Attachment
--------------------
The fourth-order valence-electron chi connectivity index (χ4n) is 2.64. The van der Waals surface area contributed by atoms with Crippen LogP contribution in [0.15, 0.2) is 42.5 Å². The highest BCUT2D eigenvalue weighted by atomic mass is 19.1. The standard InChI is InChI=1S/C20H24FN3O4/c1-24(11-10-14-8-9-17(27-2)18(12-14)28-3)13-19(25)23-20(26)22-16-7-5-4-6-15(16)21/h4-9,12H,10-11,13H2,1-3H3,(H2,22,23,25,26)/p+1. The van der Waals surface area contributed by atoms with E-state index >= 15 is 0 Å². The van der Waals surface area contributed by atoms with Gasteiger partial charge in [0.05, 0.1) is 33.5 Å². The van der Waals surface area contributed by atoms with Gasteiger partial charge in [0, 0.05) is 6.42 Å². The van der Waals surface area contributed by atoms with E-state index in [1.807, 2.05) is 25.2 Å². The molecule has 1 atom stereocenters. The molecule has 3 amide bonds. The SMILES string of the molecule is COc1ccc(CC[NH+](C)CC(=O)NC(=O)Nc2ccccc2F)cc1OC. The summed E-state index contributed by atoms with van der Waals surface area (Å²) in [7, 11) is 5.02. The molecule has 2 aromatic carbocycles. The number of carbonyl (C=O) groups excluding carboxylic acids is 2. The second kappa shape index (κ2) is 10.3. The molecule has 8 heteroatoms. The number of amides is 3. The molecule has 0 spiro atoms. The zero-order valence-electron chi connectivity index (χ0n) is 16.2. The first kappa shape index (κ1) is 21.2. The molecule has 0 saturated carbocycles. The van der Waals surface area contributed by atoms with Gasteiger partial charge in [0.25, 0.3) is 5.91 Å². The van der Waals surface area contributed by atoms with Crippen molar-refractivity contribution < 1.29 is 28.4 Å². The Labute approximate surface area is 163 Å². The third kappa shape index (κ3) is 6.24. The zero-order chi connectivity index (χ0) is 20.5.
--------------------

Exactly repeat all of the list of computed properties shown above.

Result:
The fourth-order valence-electron chi connectivity index (χ4n) is 2.64. The van der Waals surface area contributed by atoms with Crippen LogP contribution in [0.15, 0.2) is 42.5 Å². The highest BCUT2D eigenvalue weighted by atomic mass is 19.1. The standard InChI is InChI=1S/C20H24FN3O4/c1-24(11-10-14-8-9-17(27-2)18(12-14)28-3)13-19(25)23-20(26)22-16-7-5-4-6-15(16)21/h4-9,12H,10-11,13H2,1-3H3,(H2,22,23,25,26)/p+1. The van der Waals surface area contributed by atoms with E-state index >= 15 is 0 Å². The van der Waals surface area contributed by atoms with Gasteiger partial charge in [0.05, 0.1) is 33.5 Å². The van der Waals surface area contributed by atoms with Gasteiger partial charge in [0, 0.05) is 6.42 Å². The van der Waals surface area contributed by atoms with E-state index in [1.807, 2.05) is 25.2 Å². The molecule has 1 atom stereocenters. The molecule has 3 amide bonds. The SMILES string of the molecule is COc1ccc(CC[NH+](C)CC(=O)NC(=O)Nc2ccccc2F)cc1OC. The summed E-state index contributed by atoms with van der Waals surface area (Å²) in [7, 11) is 5.02. The molecule has 2 aromatic carbocycles. The number of carbonyl (C=O) groups excluding carboxylic acids is 2. The second kappa shape index (κ2) is 10.3. The molecule has 8 heteroatoms. The number of amides is 3. The molecule has 0 spiro atoms. The zero-order valence-electron chi connectivity index (χ0n) is 16.2. The first kappa shape index (κ1) is 21.2. The molecule has 0 saturated carbocycles. The van der Waals surface area contributed by atoms with Gasteiger partial charge in [0.25, 0.3) is 5.91 Å². The van der Waals surface area contributed by atoms with Crippen molar-refractivity contribution < 1.29 is 28.4 Å². The Labute approximate surface area is 163 Å². The third kappa shape index (κ3) is 6.24. The zero-order chi connectivity index (χ0) is 20.5.